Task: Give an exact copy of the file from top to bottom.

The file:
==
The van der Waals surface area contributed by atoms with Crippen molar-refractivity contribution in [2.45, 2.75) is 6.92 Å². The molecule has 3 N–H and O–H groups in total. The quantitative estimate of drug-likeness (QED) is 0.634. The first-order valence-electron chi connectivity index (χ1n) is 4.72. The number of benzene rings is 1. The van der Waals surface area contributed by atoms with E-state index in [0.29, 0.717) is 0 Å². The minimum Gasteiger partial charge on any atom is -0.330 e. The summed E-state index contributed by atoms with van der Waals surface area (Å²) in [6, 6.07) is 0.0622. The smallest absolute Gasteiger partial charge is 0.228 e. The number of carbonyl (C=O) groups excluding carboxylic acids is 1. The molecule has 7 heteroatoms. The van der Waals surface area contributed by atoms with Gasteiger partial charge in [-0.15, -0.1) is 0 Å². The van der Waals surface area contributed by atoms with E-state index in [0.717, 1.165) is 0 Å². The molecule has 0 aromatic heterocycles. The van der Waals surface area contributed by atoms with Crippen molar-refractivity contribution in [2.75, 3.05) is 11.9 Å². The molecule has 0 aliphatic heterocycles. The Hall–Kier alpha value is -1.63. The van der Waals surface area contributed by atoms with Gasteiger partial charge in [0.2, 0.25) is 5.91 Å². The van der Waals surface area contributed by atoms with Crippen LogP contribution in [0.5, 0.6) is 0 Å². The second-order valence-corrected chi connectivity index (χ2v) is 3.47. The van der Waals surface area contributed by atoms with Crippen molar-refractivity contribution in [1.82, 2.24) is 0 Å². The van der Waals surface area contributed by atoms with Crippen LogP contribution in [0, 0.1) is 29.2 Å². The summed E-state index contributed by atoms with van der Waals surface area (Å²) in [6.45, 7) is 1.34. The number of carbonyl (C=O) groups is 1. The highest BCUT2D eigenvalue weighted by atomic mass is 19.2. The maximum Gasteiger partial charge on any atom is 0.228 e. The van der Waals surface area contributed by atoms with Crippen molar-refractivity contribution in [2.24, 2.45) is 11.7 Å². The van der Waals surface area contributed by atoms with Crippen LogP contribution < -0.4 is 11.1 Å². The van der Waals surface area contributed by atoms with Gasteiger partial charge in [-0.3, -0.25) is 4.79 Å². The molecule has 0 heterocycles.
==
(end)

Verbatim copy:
The van der Waals surface area contributed by atoms with Crippen molar-refractivity contribution in [2.45, 2.75) is 6.92 Å². The molecule has 3 N–H and O–H groups in total. The quantitative estimate of drug-likeness (QED) is 0.634. The first-order valence-electron chi connectivity index (χ1n) is 4.72. The number of benzene rings is 1. The van der Waals surface area contributed by atoms with E-state index in [0.29, 0.717) is 0 Å². The minimum Gasteiger partial charge on any atom is -0.330 e. The summed E-state index contributed by atoms with van der Waals surface area (Å²) in [6, 6.07) is 0.0622. The smallest absolute Gasteiger partial charge is 0.228 e. The number of carbonyl (C=O) groups excluding carboxylic acids is 1. The molecule has 7 heteroatoms. The van der Waals surface area contributed by atoms with Gasteiger partial charge in [-0.15, -0.1) is 0 Å². The van der Waals surface area contributed by atoms with E-state index in [0.717, 1.165) is 0 Å². The molecule has 0 aromatic heterocycles. The van der Waals surface area contributed by atoms with Crippen molar-refractivity contribution in [2.75, 3.05) is 11.9 Å². The molecule has 0 aliphatic heterocycles. The Hall–Kier alpha value is -1.63. The van der Waals surface area contributed by atoms with Gasteiger partial charge in [0.2, 0.25) is 5.91 Å². The van der Waals surface area contributed by atoms with Crippen LogP contribution in [0.5, 0.6) is 0 Å². The second-order valence-corrected chi connectivity index (χ2v) is 3.47. The van der Waals surface area contributed by atoms with Crippen molar-refractivity contribution in [1.82, 2.24) is 0 Å². The van der Waals surface area contributed by atoms with Crippen LogP contribution in [0, 0.1) is 29.2 Å². The summed E-state index contributed by atoms with van der Waals surface area (Å²) in [6.45, 7) is 1.34. The number of carbonyl (C=O) groups is 1. The highest BCUT2D eigenvalue weighted by atomic mass is 19.2. The maximum Gasteiger partial charge on any atom is 0.228 e. The van der Waals surface area contributed by atoms with Crippen molar-refractivity contribution in [2.24, 2.45) is 11.7 Å². The van der Waals surface area contributed by atoms with Crippen LogP contribution < -0.4 is 11.1 Å². The van der Waals surface area contributed by atoms with Gasteiger partial charge in [-0.3, -0.25) is 4.79 Å². The molecule has 0 heterocycles.